How does the aging process affect the body? If you're worried about it, don't be. It beats the alternative, and it happens to everybody. The aging process happens at various speeds depending on things like your ancestry and your environment. The aging process happens on the inside of your body as well as the outside.
The aging process affects your body on the inside through the cells .It's estimated that we have 50 trillion cells in our body; that's incomprehensible to many people. Cells have been called the "building blocks of life," and, if they aren't working properly, it has an adverse affect. An important process called apoptosis tells the cells when to self-destruct. If the cells don't die when they are supposed to, cancer can result because the cancer cells will crowd out the healthy ones. If the cells die too early, that might result in both Parkinson's and Alzheimer's disease.
There are several effects that the aging process has on the outside of your body. As you age, you may see a change in your height. You will probably lose about two inches by the time you are 80, although it can vary greatly from person to person. Some causes of height loss include flattening of the arches in your feet, changes in the vertebrae and compression of the discs between the vertebrae. Even poor posture can cause you to be shorter.
Another way that the aging process may affect the body is you'll probably lose some weight. If you're a man, you'll probably gain weight until you reach your fifties, and then you'll start losing weight when you reach your late sixties and early seventies. You will also notice a change in the amount of fat you have in your body compared to muscle. Researchers aren't really sure if these changes in weight are really part of the aging process, or if it happens because you are less active and you might not be eating a good diet.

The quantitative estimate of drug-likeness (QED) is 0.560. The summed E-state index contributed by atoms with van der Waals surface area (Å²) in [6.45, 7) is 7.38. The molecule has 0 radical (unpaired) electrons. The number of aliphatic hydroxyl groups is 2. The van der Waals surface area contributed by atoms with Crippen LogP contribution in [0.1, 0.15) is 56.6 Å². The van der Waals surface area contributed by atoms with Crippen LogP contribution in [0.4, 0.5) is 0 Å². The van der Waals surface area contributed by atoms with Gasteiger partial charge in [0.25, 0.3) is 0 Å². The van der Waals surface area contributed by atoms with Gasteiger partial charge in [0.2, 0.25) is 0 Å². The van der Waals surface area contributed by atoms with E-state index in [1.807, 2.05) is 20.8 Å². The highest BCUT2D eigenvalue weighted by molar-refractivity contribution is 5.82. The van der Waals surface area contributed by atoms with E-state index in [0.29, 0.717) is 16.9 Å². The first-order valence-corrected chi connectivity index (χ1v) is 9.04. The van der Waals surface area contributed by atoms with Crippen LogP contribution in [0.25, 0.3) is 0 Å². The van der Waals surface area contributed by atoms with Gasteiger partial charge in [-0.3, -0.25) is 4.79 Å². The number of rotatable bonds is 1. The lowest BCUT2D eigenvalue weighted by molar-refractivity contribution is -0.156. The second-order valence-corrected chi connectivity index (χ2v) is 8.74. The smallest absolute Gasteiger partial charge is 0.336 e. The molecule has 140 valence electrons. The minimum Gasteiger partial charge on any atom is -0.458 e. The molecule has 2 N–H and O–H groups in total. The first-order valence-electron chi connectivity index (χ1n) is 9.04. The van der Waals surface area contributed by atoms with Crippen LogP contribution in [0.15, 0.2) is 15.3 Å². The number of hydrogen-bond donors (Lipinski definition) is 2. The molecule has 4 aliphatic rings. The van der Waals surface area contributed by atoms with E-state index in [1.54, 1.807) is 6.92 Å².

Your bones are another part of the body that are affected by the aging process. Your bones become more brittle with age because of loss of calcium. If you're not careful, this can result in a lot of broken bones. If you break something major, like one of your hips, that will have an affect on your mobility and independence.
Don't worry if lots of the people in your family died at a young age. The science of medicine has made great strides in recent years. Life expectancy is gradually creeping up in the United States, and you can expect to live into your late seventies. That's why economists are worried about the financial aspects of the aging population. As you live longer, you'll be collecting Social Security and Medicare for a longer period of time. When 65 was determined to be the age when you can collect Medicare, most people didn't live many years beyond 65. That's not the case anymore. Lots of people live to be in their 80's or beyond.
Now you know how the aging process affects the body. The changes are so gradual that you may not even notice. If things don't seem right, you may want to contact your health care professional who can determine just how much the aging process has affected you.